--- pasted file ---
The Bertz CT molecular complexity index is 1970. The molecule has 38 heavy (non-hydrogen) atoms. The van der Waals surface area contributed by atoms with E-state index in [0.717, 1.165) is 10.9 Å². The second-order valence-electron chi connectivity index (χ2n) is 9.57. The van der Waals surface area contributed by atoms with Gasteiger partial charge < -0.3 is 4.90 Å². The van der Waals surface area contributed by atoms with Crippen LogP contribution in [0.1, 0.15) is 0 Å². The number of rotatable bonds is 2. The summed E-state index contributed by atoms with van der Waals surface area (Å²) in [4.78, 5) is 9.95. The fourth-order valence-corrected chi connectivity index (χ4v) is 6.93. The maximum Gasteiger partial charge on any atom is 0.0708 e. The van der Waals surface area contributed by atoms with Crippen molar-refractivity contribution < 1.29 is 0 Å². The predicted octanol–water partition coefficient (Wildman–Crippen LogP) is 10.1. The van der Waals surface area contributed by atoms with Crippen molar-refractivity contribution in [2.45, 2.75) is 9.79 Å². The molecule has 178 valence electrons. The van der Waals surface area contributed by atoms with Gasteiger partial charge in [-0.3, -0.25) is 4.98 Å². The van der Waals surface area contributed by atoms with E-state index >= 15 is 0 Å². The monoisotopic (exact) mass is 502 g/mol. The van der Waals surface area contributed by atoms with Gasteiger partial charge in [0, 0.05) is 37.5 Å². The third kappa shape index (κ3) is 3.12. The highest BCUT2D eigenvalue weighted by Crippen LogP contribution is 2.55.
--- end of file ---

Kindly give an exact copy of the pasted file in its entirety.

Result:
The Bertz CT molecular complexity index is 1970. The molecule has 38 heavy (non-hydrogen) atoms. The van der Waals surface area contributed by atoms with E-state index in [0.717, 1.165) is 10.9 Å². The second-order valence-electron chi connectivity index (χ2n) is 9.57. The van der Waals surface area contributed by atoms with Gasteiger partial charge < -0.3 is 4.90 Å². The van der Waals surface area contributed by atoms with Crippen LogP contribution in [0.1, 0.15) is 0 Å². The number of rotatable bonds is 2. The summed E-state index contributed by atoms with van der Waals surface area (Å²) in [4.78, 5) is 9.95. The fourth-order valence-corrected chi connectivity index (χ4v) is 6.93. The maximum Gasteiger partial charge on any atom is 0.0708 e. The van der Waals surface area contributed by atoms with Crippen molar-refractivity contribution < 1.29 is 0 Å². The predicted octanol–water partition coefficient (Wildman–Crippen LogP) is 10.1. The van der Waals surface area contributed by atoms with Crippen molar-refractivity contribution in [2.45, 2.75) is 9.79 Å². The molecule has 178 valence electrons. The van der Waals surface area contributed by atoms with Gasteiger partial charge in [-0.3, -0.25) is 4.98 Å². The van der Waals surface area contributed by atoms with E-state index >= 15 is 0 Å². The monoisotopic (exact) mass is 502 g/mol. The van der Waals surface area contributed by atoms with Gasteiger partial charge in [0, 0.05) is 37.5 Å². The third kappa shape index (κ3) is 3.12. The highest BCUT2D eigenvalue weighted by Crippen LogP contribution is 2.55.